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Old 20th January 2007, 05:54 PM   #1
Peteruk is offline Peteruk  United Kingdom
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Question What difference does solder type have? (41Hz Amp4)

Hey all,

Ive been making adjustments to the 41hz Amp4 kit for some time now, so am now down to the much finer (and perhaps trivial) parts of the kit.

In this thread, Id like to ask about what difference what solder you use to assemble the kit has on the sonic results.

Now some people, have said that using different solder has only physical effects, ie. affects only how you solder it (temps ect), and how strong the resulting hold is. However, others have said it makes a huge difference, and have recommended silver-containing solder, specifically WBT or Audionote UK.

Id be very interested in knowing your opinions on this!

Thanks,
Peter
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Old 20th January 2007, 07:05 PM   #2
tinitus is offline tinitus  Europe
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In this amp you have smd IC, so I would use nothing but solder with silver, and use a fine tip for small parts and a bigger tip for the rest
Actually you should use a solder with smaller dimension for smd IC

The way you solder will have influence on sound, nothing else

Always use as little solder as possible - it should smooth and shiny
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Old 21st January 2007, 09:28 PM   #3
EdT is offline EdT  Canada
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I just have one word for all this hocus pocus - "hogwash" !

Your standard 63/37 or 60/40 with rosin flux is good enough for anything. Try to avoid water soluble fluxes which are very caustic and have to be washed in less than 30 minutes. Lead-free (RoHS) solder which is becoming the norm now in Europe contains 3% silver tends to require hotter soldering irons and less wetting characteristics make a solder joint look whitish and unshiny. Hotter temperatures and longer work time can lead to component damages if not careful, so in essence lead free solder has less tolerance when you are working with components with lead based specifications. Average working time before a component is damaged is usually 3-5 seconds, if the solder does not melt and wet properly in this time frame, then your tip is not big enough for the job.

People tend to think if they spend more for silver solder, it will sound better, but the truth is it all about how you solder with proper size tips, wetting and soldering skills.

It seems from watching and looking, the audio world has alot to learn about electronic workmanship and acceptability, it simply is not on par with other technology based industries at the moment. I have have built, supervised and consulted for mission critical assemblies and components for DOD, DND, NASA and the wiring and harnesses for the International Space station and I can tell you they all use only 60/40 with RMA flux. The only aerospace company using lead-free solder now is Airbus, so now I don't trust their reliability, their planes will start falling out of the sky in about 15-20 years for the sake of environmental friendliness.
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Old 22nd January 2007, 10:52 PM   #4
Pano is online now Pano  United States
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Quote:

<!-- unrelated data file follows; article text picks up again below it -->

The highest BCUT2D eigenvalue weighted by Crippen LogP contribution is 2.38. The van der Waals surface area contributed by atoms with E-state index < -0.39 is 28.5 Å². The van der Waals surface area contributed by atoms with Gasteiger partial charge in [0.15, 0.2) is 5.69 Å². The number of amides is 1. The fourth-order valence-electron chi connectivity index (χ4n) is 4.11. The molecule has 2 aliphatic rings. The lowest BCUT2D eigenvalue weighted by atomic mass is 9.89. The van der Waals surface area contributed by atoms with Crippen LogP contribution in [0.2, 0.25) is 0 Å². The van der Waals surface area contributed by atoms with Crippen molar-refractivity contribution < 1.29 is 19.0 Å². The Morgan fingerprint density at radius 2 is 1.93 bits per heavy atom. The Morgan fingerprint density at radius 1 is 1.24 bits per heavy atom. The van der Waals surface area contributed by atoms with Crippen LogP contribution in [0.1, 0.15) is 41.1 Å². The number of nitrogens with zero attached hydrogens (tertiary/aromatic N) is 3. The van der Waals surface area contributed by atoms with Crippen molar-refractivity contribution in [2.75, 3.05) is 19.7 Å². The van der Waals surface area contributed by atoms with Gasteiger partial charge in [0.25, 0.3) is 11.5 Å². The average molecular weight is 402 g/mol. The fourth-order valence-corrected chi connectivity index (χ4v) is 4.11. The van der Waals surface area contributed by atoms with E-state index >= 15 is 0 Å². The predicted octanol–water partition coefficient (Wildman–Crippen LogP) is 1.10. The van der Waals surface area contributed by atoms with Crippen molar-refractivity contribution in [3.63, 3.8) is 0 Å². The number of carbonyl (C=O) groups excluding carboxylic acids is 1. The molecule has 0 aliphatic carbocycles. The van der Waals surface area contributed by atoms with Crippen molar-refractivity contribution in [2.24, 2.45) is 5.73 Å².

Originally posted by EdT
I just have one word for all this hocus pocus - "hogwash" !
My question would be - "How can you know?"

How can you really tell if the solder has a sound? You'd have to build two or more identical amps using different solders throughout the circuit to know. Wouldn't you?

While some manufacturers may be able to do this, for example go to a new solder in the middle of a production run, most of us can't/won't.

I can tell you that in my business, fine art printing, everything makes a difference. A shift in the ink formula, the printing substrate, the coatings, the humidity, etc. All of that changes the way things look. Sometimes drastically, sometimes subtly. But because we have a reference print on file, it's easy to compare. Sometimes there is no need to compare; we just see it right off. It's a constant hassle.

So I can believe that the solder "could" make a difference to the sound. I just don't know it "does."
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Old 22nd January 2007, 11:11 PM   #5
phn is offline phn  Sweden
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Quote:
Originally posted by EdT

The only aerospace company using lead-free solder now is Airbus, so now I don't trust their reliability, their planes will start falling out of the sky in about 15-20 years for the sake of environmental friendliness.
Do you honestly think you have more insight than all the people working at Airbus? Then you must think very highly of yourself. Do you make people around you address you "supreme being?"
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Old 23rd January 2007, 02:13 AM   #6
EdT is offline EdT  Canada
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[QUOTE]Originally posted by phn


Do you honestly think you have more insight than all the people working at Airbus? Then you must think very highly of yourself. Do you make people around you address you "supreme being?"
[/QUOTE

Actually, I worked on the modules that were for Airbus, their people were always visiting from France and we had some difficulties in getting good solder joints after reflow. It has been less than a year since the switch over to RoHS due the EC regulations. All US aerospace manufacturers have been exempted from this ban, because no one in the right mind would just switch over from something that has been proven for over 40 years to some thing that was not even available less than 5 years ago, there is no data to support reliability, only accelerated aging tests. We are talking about people' lives here, not just some electronic appliance that has no consequences when it fails.